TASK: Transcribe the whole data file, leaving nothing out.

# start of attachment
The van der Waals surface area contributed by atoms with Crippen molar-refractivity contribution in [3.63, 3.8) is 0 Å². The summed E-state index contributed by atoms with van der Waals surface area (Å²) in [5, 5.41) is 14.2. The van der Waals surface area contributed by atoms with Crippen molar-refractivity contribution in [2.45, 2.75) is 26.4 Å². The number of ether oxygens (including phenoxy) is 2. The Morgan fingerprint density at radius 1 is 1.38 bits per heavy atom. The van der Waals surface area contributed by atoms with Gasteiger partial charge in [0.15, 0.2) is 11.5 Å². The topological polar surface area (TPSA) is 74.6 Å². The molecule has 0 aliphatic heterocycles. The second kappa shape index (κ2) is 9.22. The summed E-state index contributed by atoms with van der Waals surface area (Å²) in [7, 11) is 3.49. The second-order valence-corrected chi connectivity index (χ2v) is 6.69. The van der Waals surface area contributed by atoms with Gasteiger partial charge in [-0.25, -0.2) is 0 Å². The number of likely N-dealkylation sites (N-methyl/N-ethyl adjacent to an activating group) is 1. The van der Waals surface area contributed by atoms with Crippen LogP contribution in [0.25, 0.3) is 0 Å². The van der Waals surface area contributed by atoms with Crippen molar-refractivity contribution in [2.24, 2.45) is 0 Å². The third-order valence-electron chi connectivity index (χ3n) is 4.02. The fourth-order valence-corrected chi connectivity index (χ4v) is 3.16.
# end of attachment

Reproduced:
The van der Waals surface area contributed by atoms with Crippen molar-refractivity contribution in [3.63, 3.8) is 0 Å². The summed E-state index contributed by atoms with van der Waals surface area (Å²) in [5, 5.41) is 14.2. The van der Waals surface area contributed by atoms with Crippen molar-refractivity contribution in [2.45, 2.75) is 26.4 Å². The number of ether oxygens (including phenoxy) is 2. The Morgan fingerprint density at radius 1 is 1.38 bits per heavy atom. The van der Waals surface area contributed by atoms with Gasteiger partial charge in [0.15, 0.2) is 11.5 Å². The topological polar surface area (TPSA) is 74.6 Å². The molecule has 0 aliphatic heterocycles. The second kappa shape index (κ2) is 9.22. The summed E-state index contributed by atoms with van der Waals surface area (Å²) in [7, 11) is 3.49. The second-order valence-corrected chi connectivity index (χ2v) is 6.69. The van der Waals surface area contributed by atoms with Gasteiger partial charge in [-0.25, -0.2) is 0 Å². The number of likely N-dealkylation sites (N-methyl/N-ethyl adjacent to an activating group) is 1. The van der Waals surface area contributed by atoms with Crippen LogP contribution in [0.25, 0.3) is 0 Å². The van der Waals surface area contributed by atoms with Crippen molar-refractivity contribution in [2.24, 2.45) is 0 Å². The third-order valence-electron chi connectivity index (χ3n) is 4.02. The fourth-order valence-corrected chi connectivity index (χ4v) is 3.16.